Practical Tip: Walking The Fagnes
A particular attraction for short walks are the boardwalk sections, allowing you to observe the Fagnes' boggy environment without causing damage or sinking into it. The well-signed Fagne de la Polleûr loop is a 4km circuit, mostly boardwalked, with useful interpretive panels (French/Dutch/German) introducing relevant wildlife and plants, and an interesting weather station. It's accessed from Mt Rigi or Baraque Michel, and has an extension that takes it to 6km.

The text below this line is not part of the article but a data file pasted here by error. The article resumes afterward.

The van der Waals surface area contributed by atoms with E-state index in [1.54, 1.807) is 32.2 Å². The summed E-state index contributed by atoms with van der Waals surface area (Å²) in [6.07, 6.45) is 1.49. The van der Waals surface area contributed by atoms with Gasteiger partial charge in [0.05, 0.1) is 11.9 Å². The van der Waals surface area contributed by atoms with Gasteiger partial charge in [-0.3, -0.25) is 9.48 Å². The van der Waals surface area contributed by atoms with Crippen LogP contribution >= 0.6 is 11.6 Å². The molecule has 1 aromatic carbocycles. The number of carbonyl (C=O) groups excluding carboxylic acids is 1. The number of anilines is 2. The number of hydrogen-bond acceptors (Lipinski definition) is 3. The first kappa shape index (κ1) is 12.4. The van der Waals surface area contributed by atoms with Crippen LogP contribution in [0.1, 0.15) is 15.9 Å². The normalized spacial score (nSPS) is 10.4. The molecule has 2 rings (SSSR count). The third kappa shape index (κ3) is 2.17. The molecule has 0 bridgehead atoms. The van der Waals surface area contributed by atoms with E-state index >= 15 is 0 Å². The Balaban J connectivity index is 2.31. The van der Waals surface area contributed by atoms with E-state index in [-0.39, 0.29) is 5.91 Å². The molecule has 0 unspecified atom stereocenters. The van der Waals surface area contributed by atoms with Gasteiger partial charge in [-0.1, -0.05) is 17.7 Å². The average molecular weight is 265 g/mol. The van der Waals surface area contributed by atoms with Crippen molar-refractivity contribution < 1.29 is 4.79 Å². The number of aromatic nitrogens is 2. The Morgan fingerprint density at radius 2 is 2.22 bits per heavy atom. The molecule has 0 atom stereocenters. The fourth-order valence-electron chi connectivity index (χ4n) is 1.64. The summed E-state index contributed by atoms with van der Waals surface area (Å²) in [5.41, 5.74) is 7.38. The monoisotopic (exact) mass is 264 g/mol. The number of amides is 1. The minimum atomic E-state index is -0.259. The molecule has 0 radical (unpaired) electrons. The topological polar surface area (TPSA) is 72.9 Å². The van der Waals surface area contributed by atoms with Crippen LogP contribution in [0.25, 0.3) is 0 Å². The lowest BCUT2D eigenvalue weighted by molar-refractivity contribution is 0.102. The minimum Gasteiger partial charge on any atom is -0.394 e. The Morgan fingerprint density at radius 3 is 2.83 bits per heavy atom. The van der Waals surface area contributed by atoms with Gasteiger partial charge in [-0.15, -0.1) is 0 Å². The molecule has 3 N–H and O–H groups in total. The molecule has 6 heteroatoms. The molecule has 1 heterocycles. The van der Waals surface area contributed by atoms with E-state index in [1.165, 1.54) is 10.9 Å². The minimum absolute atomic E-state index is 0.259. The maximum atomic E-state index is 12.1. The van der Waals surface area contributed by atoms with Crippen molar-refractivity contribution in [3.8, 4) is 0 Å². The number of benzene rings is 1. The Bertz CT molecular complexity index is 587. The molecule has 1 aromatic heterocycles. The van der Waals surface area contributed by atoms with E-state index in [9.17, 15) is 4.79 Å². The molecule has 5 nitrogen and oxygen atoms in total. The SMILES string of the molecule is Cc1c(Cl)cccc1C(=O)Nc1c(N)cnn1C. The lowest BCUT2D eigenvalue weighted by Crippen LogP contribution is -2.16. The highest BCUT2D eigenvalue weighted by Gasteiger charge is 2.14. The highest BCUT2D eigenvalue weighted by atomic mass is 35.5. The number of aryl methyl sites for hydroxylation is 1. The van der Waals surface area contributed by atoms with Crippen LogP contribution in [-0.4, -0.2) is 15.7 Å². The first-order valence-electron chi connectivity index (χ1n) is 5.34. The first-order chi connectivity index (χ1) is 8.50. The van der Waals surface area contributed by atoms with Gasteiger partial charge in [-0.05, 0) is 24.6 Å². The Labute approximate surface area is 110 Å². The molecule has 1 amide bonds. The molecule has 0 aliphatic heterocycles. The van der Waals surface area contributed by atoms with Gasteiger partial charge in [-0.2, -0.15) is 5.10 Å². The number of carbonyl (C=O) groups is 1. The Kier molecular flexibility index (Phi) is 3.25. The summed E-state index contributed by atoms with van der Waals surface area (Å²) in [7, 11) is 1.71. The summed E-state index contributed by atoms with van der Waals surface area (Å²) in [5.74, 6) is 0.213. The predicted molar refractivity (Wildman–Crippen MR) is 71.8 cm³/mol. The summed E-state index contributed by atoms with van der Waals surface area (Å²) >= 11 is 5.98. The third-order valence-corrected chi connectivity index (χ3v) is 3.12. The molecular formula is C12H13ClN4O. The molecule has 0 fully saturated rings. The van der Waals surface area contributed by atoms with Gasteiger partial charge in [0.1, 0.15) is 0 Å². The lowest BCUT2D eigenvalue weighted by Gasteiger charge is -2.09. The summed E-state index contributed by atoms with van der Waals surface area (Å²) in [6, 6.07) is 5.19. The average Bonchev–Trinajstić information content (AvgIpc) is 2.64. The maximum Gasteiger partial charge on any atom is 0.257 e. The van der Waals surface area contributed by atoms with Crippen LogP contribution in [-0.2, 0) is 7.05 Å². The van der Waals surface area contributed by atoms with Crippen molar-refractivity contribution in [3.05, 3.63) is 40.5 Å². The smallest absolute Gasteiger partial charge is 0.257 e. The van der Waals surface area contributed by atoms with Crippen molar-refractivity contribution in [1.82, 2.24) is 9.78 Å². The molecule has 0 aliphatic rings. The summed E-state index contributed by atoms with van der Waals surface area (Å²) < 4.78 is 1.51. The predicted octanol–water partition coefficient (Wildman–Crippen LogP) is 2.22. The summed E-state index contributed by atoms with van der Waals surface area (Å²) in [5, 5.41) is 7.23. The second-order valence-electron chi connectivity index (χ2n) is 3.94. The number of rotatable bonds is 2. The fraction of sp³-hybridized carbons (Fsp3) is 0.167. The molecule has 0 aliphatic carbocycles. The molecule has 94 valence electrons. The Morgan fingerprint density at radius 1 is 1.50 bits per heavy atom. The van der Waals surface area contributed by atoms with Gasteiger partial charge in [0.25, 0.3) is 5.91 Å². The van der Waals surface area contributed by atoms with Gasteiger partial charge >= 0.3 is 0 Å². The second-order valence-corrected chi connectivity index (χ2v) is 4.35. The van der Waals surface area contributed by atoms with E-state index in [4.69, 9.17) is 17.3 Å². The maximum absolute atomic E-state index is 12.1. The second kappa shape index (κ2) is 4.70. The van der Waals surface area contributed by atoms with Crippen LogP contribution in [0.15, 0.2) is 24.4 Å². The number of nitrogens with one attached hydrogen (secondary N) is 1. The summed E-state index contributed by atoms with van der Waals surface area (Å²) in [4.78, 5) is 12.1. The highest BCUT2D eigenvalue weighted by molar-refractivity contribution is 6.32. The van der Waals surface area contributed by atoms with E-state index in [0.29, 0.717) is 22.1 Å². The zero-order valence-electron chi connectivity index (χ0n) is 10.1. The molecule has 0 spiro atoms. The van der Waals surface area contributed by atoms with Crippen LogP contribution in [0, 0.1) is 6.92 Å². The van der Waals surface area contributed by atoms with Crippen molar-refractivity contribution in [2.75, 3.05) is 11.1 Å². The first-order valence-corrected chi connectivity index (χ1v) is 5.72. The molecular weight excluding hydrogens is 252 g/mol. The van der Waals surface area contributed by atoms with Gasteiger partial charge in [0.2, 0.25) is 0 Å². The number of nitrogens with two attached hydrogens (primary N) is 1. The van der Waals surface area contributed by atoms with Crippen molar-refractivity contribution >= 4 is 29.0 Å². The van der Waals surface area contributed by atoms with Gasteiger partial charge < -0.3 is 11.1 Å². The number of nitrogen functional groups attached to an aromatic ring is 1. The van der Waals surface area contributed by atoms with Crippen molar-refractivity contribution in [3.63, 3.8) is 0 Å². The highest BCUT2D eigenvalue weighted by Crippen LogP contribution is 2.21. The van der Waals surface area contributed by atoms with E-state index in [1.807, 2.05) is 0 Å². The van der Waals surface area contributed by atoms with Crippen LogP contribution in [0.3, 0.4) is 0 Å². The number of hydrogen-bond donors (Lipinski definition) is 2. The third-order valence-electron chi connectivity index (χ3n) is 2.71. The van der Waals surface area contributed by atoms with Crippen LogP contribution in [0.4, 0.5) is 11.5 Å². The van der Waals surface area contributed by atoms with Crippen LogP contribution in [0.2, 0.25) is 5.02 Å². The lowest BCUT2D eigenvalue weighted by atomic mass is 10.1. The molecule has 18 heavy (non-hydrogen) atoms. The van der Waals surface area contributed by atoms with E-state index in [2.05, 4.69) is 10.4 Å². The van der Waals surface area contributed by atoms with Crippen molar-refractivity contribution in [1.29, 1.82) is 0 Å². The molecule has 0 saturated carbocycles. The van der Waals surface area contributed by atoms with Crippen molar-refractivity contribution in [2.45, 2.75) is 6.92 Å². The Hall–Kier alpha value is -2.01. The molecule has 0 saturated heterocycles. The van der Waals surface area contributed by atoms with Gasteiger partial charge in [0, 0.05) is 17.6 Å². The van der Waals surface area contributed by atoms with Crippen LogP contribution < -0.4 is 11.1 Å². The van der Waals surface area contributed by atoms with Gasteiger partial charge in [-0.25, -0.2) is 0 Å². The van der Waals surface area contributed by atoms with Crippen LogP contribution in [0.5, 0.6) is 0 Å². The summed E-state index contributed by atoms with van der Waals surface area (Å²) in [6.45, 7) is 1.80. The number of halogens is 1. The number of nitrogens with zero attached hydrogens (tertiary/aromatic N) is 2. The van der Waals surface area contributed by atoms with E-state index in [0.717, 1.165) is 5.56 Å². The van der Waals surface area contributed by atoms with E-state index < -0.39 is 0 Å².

For most other hikes, a rambler’s first purchase should be the 1:25,000 Hautes Fagnes Carte des Promenades map, which shows dozens of other routes. At time of research, curiously, it was €7 in some places and €12.95 in others. The reserve has some restricted zones, clearly marked.
The 4000-hectare reserve is a haven for wild boar, roe deer, hen harriers and black grouse, though you’re far from certain to see any. Indeed, some trails close during the grouse's nesting period (April to July). Hard to spot botanical curiosities include Drosera rotundifolia (a carnivorous sundew plant) and Trientales europaea (Wintergreen Chickweed), a rare seven-petalled flowering plant.